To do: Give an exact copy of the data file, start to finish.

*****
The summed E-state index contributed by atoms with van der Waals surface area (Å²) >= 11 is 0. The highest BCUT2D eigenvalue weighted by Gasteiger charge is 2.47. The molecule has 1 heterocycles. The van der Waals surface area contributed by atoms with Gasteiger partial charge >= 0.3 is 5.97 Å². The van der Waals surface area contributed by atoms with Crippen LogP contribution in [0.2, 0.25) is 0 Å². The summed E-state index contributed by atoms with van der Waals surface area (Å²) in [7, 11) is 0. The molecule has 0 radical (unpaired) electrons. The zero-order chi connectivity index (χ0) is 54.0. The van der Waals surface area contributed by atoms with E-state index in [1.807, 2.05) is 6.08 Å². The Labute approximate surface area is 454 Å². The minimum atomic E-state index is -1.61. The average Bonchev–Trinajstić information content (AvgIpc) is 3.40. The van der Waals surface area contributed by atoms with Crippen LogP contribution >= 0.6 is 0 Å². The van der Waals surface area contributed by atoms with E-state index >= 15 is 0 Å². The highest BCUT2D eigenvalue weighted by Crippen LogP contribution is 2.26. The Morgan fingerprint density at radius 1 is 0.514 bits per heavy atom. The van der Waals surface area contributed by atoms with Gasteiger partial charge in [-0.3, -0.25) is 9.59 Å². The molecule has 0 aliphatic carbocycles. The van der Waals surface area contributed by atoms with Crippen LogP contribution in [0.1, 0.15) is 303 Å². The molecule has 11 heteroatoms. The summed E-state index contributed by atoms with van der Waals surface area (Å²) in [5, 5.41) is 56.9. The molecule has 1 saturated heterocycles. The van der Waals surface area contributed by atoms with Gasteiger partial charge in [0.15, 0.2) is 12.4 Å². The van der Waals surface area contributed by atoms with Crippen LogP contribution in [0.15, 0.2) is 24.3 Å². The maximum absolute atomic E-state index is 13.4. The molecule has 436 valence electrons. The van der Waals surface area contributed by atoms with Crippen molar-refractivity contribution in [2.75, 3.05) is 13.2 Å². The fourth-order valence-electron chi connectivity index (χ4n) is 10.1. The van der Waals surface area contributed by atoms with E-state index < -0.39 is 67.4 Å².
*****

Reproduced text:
The summed E-state index contributed by atoms with van der Waals surface area (Å²) >= 11 is 0. The highest BCUT2D eigenvalue weighted by Gasteiger charge is 2.47. The molecule has 1 heterocycles. The van der Waals surface area contributed by atoms with Gasteiger partial charge >= 0.3 is 5.97 Å². The van der Waals surface area contributed by atoms with Crippen LogP contribution in [0.2, 0.25) is 0 Å². The summed E-state index contributed by atoms with van der Waals surface area (Å²) in [7, 11) is 0. The molecule has 0 radical (unpaired) electrons. The zero-order chi connectivity index (χ0) is 54.0. The van der Waals surface area contributed by atoms with E-state index in [1.807, 2.05) is 6.08 Å². The Labute approximate surface area is 454 Å². The minimum atomic E-state index is -1.61. The average Bonchev–Trinajstić information content (AvgIpc) is 3.40. The van der Waals surface area contributed by atoms with Crippen LogP contribution >= 0.6 is 0 Å². The van der Waals surface area contributed by atoms with E-state index >= 15 is 0 Å². The highest BCUT2D eigenvalue weighted by Crippen LogP contribution is 2.26. The Morgan fingerprint density at radius 1 is 0.514 bits per heavy atom. The van der Waals surface area contributed by atoms with Gasteiger partial charge in [-0.3, -0.25) is 9.59 Å². The molecule has 0 aliphatic carbocycles. The van der Waals surface area contributed by atoms with Crippen LogP contribution in [0.1, 0.15) is 303 Å². The molecule has 11 heteroatoms. The summed E-state index contributed by atoms with van der Waals surface area (Å²) in [5, 5.41) is 56.9. The molecule has 1 saturated heterocycles. The van der Waals surface area contributed by atoms with Gasteiger partial charge in [0.15, 0.2) is 12.4 Å². The van der Waals surface area contributed by atoms with Crippen LogP contribution in [0.15, 0.2) is 24.3 Å². The maximum absolute atomic E-state index is 13.4. The molecule has 436 valence electrons. The van der Waals surface area contributed by atoms with Crippen molar-refractivity contribution in [2.75, 3.05) is 13.2 Å². The fourth-order valence-electron chi connectivity index (χ4n) is 10.1. The van der Waals surface area contributed by atoms with E-state index < -0.39 is 67.4 Å².